STEC continues to shed from the bowel of an infected individual up to 1 month after the resolution of symptoms, underpinning the need for meticulous infection control and source isolation. Currently in the UK, children aged under 5 years must not return to nursery/school until they have two negative stool cultures 24 hours apart, while children older than 5 years must have 48 hours of normal stool prior to returning to school.10
Following infection with STEC, the majority of children develop diarrhoea, which is often bloody in nature. In 85%–90% this resolves with no further sequelae. In 10%–15% HUS develops typically occurring 1 week after the diarrhoea.11 Children presenting with acute bloody diarrhoea should be investigated for early signs of HUS (table 1). It is vital that robust public health systems are in place to ensure follow-up for patients with positive STEC cultures (blood and/or stool). In the UK, as in many other countries, STEC is a notifiable disease and must be reported to public health services to ensure patients are followed up and reduce the risk of an outbreak. As HUS evolves, with ongoing endothelial and platelet activation, microthrombi formation and progressive renal failure, renal replacement becomes necessary in 50%–60% of cases.
Extrarenal manifestations occur in approximately 20% of children with STEC-HUS, including cardiac (ischaemia, raised cardiac enzymes, overt cardiac failure), endocrine (diabetes), neurological (encephalopathy, seizures, coma, permanent haemiparesis, cortical blindness) and gastroenterological (necrosis, perforation, stricture formation, pancreatitis) involvement; which are associated with increased risk of mortality.
Long-term morbidity is common following the resolution of the acute phase of HUS, and approximately 30% of children show evidence of long-term renal complications including hypertension, proteinuria and decreased glomerular filtration rate.12
Management on presentation with bloody diarrhoea and isolation of STEC
The diarrhoeal prodrome represents a vital period where timely intervention can influence the disease course and outcome. Modifiable risk factors have been extensively investigated during this phase of the disease.
Antibiotics should be avoided if possible; in vitro work has demonstrated that certain antibiotics induce Shiga toxin production and release,13 and therefore may increase the risk of HUS. This hypothesis is supported by retrospective studies demonstrating an increased risk of HUS in children who have received antibiotics during the diarrhoeal phase.14 This effect was not seen in a 2002 meta-analysis,15 although the findings of this analysis are debated.11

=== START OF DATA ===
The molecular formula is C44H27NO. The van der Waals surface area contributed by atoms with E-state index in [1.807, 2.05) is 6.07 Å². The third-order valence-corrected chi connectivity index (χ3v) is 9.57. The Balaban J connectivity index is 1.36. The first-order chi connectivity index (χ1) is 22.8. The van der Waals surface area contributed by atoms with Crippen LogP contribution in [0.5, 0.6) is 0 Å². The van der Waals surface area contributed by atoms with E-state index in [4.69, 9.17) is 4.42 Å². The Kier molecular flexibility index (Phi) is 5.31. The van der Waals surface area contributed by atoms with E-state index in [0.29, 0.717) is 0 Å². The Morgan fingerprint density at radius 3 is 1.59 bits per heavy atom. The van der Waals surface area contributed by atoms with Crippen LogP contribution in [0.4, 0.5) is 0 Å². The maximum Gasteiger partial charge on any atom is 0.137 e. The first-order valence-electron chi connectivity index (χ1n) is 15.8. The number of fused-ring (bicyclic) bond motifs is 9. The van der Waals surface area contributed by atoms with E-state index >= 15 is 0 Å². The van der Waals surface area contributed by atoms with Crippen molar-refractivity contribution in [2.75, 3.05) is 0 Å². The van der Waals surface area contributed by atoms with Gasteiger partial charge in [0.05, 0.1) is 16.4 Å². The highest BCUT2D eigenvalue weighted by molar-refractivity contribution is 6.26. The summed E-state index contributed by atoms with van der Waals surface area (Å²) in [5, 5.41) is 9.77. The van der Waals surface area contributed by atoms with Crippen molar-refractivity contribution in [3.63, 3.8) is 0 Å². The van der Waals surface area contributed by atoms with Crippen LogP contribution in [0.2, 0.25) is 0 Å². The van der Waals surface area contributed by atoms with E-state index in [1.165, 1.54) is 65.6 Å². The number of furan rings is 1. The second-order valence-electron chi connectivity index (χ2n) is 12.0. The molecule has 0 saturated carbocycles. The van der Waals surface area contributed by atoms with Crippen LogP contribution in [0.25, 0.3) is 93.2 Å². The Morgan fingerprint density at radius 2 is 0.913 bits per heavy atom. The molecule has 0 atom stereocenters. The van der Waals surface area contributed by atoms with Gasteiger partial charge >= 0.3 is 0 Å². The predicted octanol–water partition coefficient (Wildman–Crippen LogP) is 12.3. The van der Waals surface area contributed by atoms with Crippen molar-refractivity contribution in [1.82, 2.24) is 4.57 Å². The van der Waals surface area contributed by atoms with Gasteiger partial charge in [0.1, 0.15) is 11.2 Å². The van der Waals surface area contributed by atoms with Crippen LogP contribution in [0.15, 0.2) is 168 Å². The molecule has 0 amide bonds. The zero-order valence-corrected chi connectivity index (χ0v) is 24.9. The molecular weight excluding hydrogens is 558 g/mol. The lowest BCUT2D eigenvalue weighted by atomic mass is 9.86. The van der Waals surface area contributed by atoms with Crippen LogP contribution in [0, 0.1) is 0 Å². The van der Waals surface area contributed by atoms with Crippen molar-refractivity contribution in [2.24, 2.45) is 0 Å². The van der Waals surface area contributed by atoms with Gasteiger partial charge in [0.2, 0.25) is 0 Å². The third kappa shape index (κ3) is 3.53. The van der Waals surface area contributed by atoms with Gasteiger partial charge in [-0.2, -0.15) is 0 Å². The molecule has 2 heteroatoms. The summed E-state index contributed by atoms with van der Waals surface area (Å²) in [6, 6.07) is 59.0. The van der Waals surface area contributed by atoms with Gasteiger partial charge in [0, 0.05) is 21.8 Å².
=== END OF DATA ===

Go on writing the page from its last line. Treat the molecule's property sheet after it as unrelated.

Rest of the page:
Drugs that slow gastric transit, such as loperamide and opioid analgaesia, should be avoided as they theoretically delay colonic excretion of E. coli, and their use has been linked with an increased risk of developing HUS.16
Efforts to maintain glomerular perfusion are vital and therefore drugs, such as non-steroidal anti-inflammatory drugs (NSAIDs), which affect glomerular blood flow must be avoided.
Intravenous fluid expansion during the diarrhoeal prodrome is one strategy that has been shown to attenuate the renal injury and reduce the risk of oligoanuria in children who subsequently develop HUS.17 However, as only 10%–15% of children infected with STEC convert to HUS, this strategy must be balanced against the risk of admitting many children who will not develop HUS.
Management on presentation with HUS
As previously stated, 10%–15% of STEC infected children will progress to HUS. Children with HUS may present with coexisting dehydration due to the preceding diarrhoeal illness. This results in renal hypoperfusion, which will exacerbate the renal injury, elevating serum creatinine and aggravating oligoanuria. To investigate whether hyperhydration could attenuate AKI in children with HUS, Ardissino et al used intravenous fluids to reach a ‘target weight’, calculated as 7%–10% over their working weight (determined by previously documented weight or parental reporting). In this prospective cohort study, there was a significant reduction in central nervous system complications, need for renal replacement and paediatric intensive care unit support, and improved long-term outcomes.18 This strategy must be balanced against the risk of volume overload in oligoanuric children. It is advisable that children presenting with HUS are discussed with paediatric nephrology services. Assessment of volume status is a key part of early management. Children may present with either dehydration (due to diarrhoea) or with volume overload (secondary to oligoanuria). In children with signs of dehydration, cautious rehydration with 0.9% saline should be considered, with regular reassessment to avoid volume overload in the oligoanuric child. In children presenting with signs of volume overload and oligoanuria, intravenous furosemide (often requiring doses up to 5 mg/kg) may be useful in inducing diuresis. Once euvolaemic, management should aim to keep a neutral fluid balance by replacing insensible losses (300–400 mL/m2/day) and measured losses. Ongoing discussion with the nephrology team is advisable, and in the oligoanuric child, transfer to a tertiary unit for consideration of renal replacement therapy is usually appropriate.